Dwight: Located in Pope County off of State Highway 64 near Russelville. Dwight was founded in 1822. Some foundations reportedly remain in the area.
Fort Hindman: Located in Arkansas County off State 1 and 169 just southeast of Gillett. Confederate forces built this fort near Arkansas Post. Union troops
sieged the fort in 1863. Admiral David Porter is to have sailed with his fleet up the Arkansas River and forced the fort to surrender. The fort was then destroyed
by the Union soldiers.
Graysonia: Located in Clark County, off of Highway 8 about 15 miles west of Arkadelphia and 10 miles east of Amity along the Antoine River. William Grayson,
founded Graysonia in 1907. It was a company owned sawmill town. The mill left in 1932 and turned from lumber to local cinnabar. A CCC camp was located
in the city during the 1930s also. The post office closed in 1950. Largely owned by the International Paper Company. This town shipped the first flask of
Arkansas cinnabar in 1932.
Jacksonport: Located in Jackson County at Jacksonport State Park northwest of Newport on State highway 69. It lasted from about 1833-1872.
Kilgore: From Belvins, head west along rail road until arriving at a small tressel. The town is reportedly in ruins (few foundations) in the woods around the tressel. It
was abandoned around 1900 and an old city limit sign remains near the tressel.
Kirby: Located in Pike county near where State Highway 70 and County Road 27 meet. A nearby mercury mine sustained the mining town until it closed in 1903.
Ledwidge: Located in Perry County, Highway 216 into Pleasant Valley. Take a right up Wye Mountain. Take a left at a split near a small chapel on the right. Follow
this until it reaches a dead end and take a left and you will come out on a dirt road. Follow it to the end of the Fourche LaFave river. You are in downtown
Ledwidge. A few graves and house foundations are said to remain.
Lewisburg: Located in Conway County just south of Morrilton. Established in 1831. The county seat moved to Morrilton in 1883.
Napoleon: Located in Deshna County where the Arkansas and Mississippi Rivers meet. It was primarily a shipping town until it was destroyed by a large flood in
Norfold: Located in Baxter County where the White and North Fork Rivers meet, south of Mountain Home.
Paragould: Jesse James reportedly threw a suitcase of gold into the Black River near here.
Ravenden Springs: Located in Lawrence County, east of Imboeden about six miles along State highway 62. It was left around 1910.
Rondo: Located in Miller County northeast of Texarkana off of US 30 about three miles.
Strong's Point: Located in Cross County. In 1739 the French are to have settled this riverport south of Levesque along the St. Francis River. It was later
Arkansas River: Many historical ships and individuals traversed this river. In 1863, the Confederate gun boat Ponchatrain was destroyed at Little Rock
to prevent its capture.
Chalk Bluff: A Civil War cannon was reportedly thrown in the nearby river to this ghost town as Confederates were retreating (see above).
Helena: The steamer Tuscarora burned by accident near here November 23rd, 1861.
Memphis: The steam ram General Beauregard sunk a quarter mile below the Loosahatchie Bar in about 20 feet of water, June 6th 1862.
The steam ram General Thompson is run aground near the Beauregard and blew up, the shore was reportedly littered with iron fittings and braces from the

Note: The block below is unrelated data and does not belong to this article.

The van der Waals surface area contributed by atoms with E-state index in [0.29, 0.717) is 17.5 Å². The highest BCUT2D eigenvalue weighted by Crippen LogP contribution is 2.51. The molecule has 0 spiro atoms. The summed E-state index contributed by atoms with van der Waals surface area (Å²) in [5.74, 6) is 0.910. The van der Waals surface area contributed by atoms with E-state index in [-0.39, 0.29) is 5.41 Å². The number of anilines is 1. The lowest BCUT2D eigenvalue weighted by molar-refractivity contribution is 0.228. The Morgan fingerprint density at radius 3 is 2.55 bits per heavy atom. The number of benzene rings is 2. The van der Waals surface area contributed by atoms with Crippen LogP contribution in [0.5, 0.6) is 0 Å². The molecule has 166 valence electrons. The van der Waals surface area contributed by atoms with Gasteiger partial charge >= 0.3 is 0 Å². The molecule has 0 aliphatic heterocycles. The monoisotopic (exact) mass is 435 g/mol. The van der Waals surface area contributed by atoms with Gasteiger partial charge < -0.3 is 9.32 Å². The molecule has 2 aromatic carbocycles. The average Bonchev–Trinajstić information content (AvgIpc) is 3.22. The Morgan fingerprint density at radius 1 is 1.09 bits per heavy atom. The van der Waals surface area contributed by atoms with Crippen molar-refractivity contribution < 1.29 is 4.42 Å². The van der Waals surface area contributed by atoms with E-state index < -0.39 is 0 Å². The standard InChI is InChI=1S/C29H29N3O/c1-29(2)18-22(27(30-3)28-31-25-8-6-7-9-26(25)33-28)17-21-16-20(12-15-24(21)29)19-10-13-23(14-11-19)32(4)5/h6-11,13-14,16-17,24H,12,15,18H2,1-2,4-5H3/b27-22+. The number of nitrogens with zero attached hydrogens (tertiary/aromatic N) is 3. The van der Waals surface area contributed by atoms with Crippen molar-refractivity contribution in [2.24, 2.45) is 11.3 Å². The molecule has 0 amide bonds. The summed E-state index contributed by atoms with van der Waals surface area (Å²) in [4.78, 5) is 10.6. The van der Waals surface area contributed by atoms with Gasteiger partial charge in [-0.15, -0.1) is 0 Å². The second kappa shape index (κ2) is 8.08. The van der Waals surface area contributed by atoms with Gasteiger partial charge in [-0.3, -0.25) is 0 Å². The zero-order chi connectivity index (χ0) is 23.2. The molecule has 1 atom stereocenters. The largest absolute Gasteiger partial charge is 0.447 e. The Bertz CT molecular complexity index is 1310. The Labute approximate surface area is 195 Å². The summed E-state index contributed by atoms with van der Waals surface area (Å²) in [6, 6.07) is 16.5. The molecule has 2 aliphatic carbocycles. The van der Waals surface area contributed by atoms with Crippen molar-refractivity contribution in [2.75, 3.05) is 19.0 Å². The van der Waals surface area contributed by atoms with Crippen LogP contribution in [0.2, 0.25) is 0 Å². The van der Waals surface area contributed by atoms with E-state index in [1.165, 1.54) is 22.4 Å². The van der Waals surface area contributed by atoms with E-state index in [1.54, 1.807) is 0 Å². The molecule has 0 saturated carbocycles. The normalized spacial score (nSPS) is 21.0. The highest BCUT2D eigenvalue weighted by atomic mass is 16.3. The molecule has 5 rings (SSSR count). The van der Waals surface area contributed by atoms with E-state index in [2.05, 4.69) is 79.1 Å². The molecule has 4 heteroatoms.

explosion. The Colonel Lovell, a 521 ton steam ram was sunk in deep water just below the Looshatchie bar in the middle of the Mississippi.
Mound City: The towboat Grampus No. 2 is burned and sinks, January 11th, 1863. It was stripped by Confederate privateers near the boat landing. It
reportedly floated downstream some distance before sinking.
Napoleon: During a great flood in 1874, more than 400,000 in gold bars and coins were lost when a steamer sank near this ghost town (see above).
St Charles: The steamer Eliza G. and ships Mary Patterson & Maurepas are sunk in the White River near here, June 16th 1862.
St. Francis River: The French and many other travelers have utilized this river over the years. Submerged treasures undoutedly await determined
Ashley County: Various agates can be found in this region.
Bull Shoals Caverns: Located in Bull Shoals. Explore a limestone cave with a variety of features.
Cosmic Cavern: Located in Berryville. Includes guided tours of various cave formations and underground lakes. ***NTO Seal of Approval!***
Crater of Diamonds State Park: Located near Murfreesboro. Offers campsites, waterpark, and diamond bearing field to find
Arkansas Diamonds. Various demonstrations and guided tours are also offered free of charge. ***NTO Seal of Approval!***
Check out this excellent VIDEO by Glenn Worthington.
Mystic Caverns: Cave located eight miles South of Harrison.
The Old Spanish Diggings: Located in Hot Spring County are several Indian quarries where novaculite rock was quarried for spear and dart points. Nearly a mile of various pits and trenches span this area. The site is
likely more than a thousand years old.
Onyx Cave: Cave located six miles East of Eureka Springs. A self guided tour.
Ron Coleman Crystal Mines: Located near Hot Springs in Jessieville, this mine offers a great opportunity to find some excellent quart crystals and clusters. Pay the daily fee and keep what you can haul out! Watch this VIDEO
Wegner Crystal Mines: Located in Mt. Ida.
Fiddler's Ridge Rock Shop: Located 7 miles east of of Mt. Ida.
Wegner Crystal Mines: Located in Mt. Ida.
Here is where you can find other individuals to treasure hunt with...perhaps in your area! The e-mail to the associated individual is hyperlinked. Listings are alphabetical by city/town. If you would like your name added here, simply CONTACT me with the name you want listed, your state, city/town, and preferred e-mail.
*None at the Present time*
Videos and Multimedia
Explore more information and history through these various resources.
Mineral Explorers - Ron Coleman Mine
Ron Coleman Mine Mineral Collection
Laws and Regulations
Laws and Regulations are constantly changing. It is your responsibility to verify this information is still accurate. If you notice anything that needs changed, added, etc. please let me know!